The Office of Internal Auditing is a service unit organized to help you, as a university manager, achieve your goals and objectives. We view each assignment as an opportunity to work together to improve the effectiveness and efficiency of University operations and to ensure compliance with governing laws, rules and regulations.
By state statute, the office reports directly to the university president. A formal charter, first approved by the President’s Council in 1984, establishes the office’s mission, objectives, scope, authority and responsibility. The charter grants internal auditors full, free and unrestricted access to all university activities, records, property and personnel, and is consistent with the Standards for the Professional Practice of Internal Auditing and the Code of Ethics promulgated by the Institute of Internal Auditors, Inc.
As internal auditors, we play many roles: auditor, consultant, accountant, advisor, systems analyst, listener, teacher and administrator. In these roles, all of our activities are directed toward helping the university achieve its goals. Our focus is on the future. Although we may look at how you have done things in the past and how you are doing things today, we use this information to suggest improvements so that you can manage even more effectively.
Not all audit projects are selected in the same way. Generally an area is selected for internal audit in one of four ways:
An audit can produce many benefits, and timing can be an important factor. If you have recently assumed new or additional supervisory responsibilities, an audit can review administrative procedures to assess whether internal controls in a particular area are adequate. An audit is also beneficial in assessing system controls and modifications to office procedures resulting from the installation of new computer systems.
A periodic “checkup” to review your unit’s administrative activity can help ensure that your procedures continue to comply with university policy. An audit is an opportunity to receive an independent appraisal of the effectiveness and efficiency of your unit’s administrative activities.
Anyone within the university can request an audit. You may wish to coordinate the request with your vice president’s office or submit a request for an audit directly to the Office of Internal Auditing. All requests for internal audit services remain strictly confidential.
While our mission is principally accomplished through formal audits, there is no need for you to rely solely on an audit to utilize the resources of our office. We act as in-house consultants on many management issues, and will be happy to provide you with information and suggestions in specific areas.
Typically, a representative of the Office of Internal Auditing will contact you to schedule a meeting to discuss the scope of the review and the logistics of conducting the audit. At this initial meeting, you should take the opportunity to discuss any concerns or questions you may have about the audit, and to determine how you can facilitate the review process. A typical audit has several stages, including preliminary research, data collection and analysis, review, preparation and distribution of the report, and follow-up.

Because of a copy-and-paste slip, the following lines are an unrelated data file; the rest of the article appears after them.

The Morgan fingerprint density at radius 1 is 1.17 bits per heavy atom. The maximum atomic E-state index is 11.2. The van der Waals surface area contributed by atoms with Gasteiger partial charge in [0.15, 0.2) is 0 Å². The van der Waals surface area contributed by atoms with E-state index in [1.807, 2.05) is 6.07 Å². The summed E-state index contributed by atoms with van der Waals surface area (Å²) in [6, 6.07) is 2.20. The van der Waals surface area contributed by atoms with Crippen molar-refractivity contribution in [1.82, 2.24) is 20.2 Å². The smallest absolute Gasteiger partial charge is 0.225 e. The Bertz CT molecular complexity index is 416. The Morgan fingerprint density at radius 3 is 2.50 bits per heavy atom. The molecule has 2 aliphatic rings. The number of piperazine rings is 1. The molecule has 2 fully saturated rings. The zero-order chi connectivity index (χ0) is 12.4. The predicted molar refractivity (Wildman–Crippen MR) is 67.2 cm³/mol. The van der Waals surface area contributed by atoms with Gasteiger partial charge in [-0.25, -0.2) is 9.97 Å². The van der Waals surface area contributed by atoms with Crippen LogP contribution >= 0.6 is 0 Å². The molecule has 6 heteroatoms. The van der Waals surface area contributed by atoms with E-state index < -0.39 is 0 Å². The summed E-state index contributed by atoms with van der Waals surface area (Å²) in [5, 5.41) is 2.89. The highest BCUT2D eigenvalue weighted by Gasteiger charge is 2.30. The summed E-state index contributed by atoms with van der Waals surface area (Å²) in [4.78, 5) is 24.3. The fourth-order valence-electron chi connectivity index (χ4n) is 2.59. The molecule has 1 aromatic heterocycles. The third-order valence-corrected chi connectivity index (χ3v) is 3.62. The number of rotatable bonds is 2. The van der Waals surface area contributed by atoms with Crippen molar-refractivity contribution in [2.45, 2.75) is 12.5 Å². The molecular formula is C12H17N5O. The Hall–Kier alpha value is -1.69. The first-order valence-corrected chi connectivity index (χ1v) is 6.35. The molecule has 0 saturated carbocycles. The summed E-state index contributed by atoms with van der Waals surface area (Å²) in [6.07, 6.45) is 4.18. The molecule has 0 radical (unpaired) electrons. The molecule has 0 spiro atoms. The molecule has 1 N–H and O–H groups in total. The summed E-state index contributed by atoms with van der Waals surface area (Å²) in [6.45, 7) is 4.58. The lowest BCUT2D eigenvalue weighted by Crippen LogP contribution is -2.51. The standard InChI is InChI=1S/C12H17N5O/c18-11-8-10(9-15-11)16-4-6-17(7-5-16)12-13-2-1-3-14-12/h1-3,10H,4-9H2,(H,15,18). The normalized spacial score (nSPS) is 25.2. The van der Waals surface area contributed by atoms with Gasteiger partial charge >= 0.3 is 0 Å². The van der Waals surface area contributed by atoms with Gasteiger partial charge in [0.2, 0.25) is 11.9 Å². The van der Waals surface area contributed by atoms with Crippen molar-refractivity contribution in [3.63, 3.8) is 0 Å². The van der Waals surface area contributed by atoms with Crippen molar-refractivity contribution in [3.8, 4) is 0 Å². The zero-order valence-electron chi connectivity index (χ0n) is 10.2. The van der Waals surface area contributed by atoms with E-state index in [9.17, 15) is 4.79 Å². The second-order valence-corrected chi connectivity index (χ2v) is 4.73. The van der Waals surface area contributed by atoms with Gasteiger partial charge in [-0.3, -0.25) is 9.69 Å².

Due to the nature of some audit work, we may not be able to provide you with any advance notice on some projects.
We will not make financial or operating decisions for you or direct your personnel to change work methods or take corrective action on our audit suggestions. The adoption of our recommendations is encouraged, but acceptance and implementation of internal audit suggestions is the responsibility of operating management.
Audits can last from several days to several months and will vary depending on the unit’s size, complexity, and the specific audit objectives. Not all of the time devoted to an audit will be evident to you because a certain amount of preparation, analysis, and work required to document the audit process is conducted in our office. The auditor assigned to your unit will give you a reasonable estimate of the time needed to complete the audit.
It is often necessary for the auditors to be in your area to review records and conduct interviews of departmental personnel. These interviews are necessary for us to understand your operations and procedures. We realize that each person’s time is valuable, so we attempt to arrange meetings in advance and to work around scheduling conflicts.
You and your staff will be kept apprised of the auditor’s findings throughout the course of the audit. At the conclusion of the audit, you will be able to review a draft of the report before the final version is issued.
All audit information is treated as confidential and reported only to those within the university who need to know. So, our final audit reports will only be distributed to you and other appropriate management personnel. In addition, during the university’s annual external audit, the Office of the Illinois Auditor General typically requests and receives copies of our reports.
The Office of Internal Auditing is not immune to being audited. The Office of the Illinois Auditor General annually reviews our activities and operations. In addition, state law requires that every five years a team of internal auditors from outside the university perform a quality assurance review of our office.
We also ask you, the auditee, to comment on our performance during a project. We use this feedback to monitor our performance and improve our operations.
Please direct any questions you may have to the Office of Internal Auditing in Rooms 1143 to 1149 of Old Main or by telephone at 217-581-5018. Our professional staff is available to answer your questions about our operations or internal auditing at Eastern.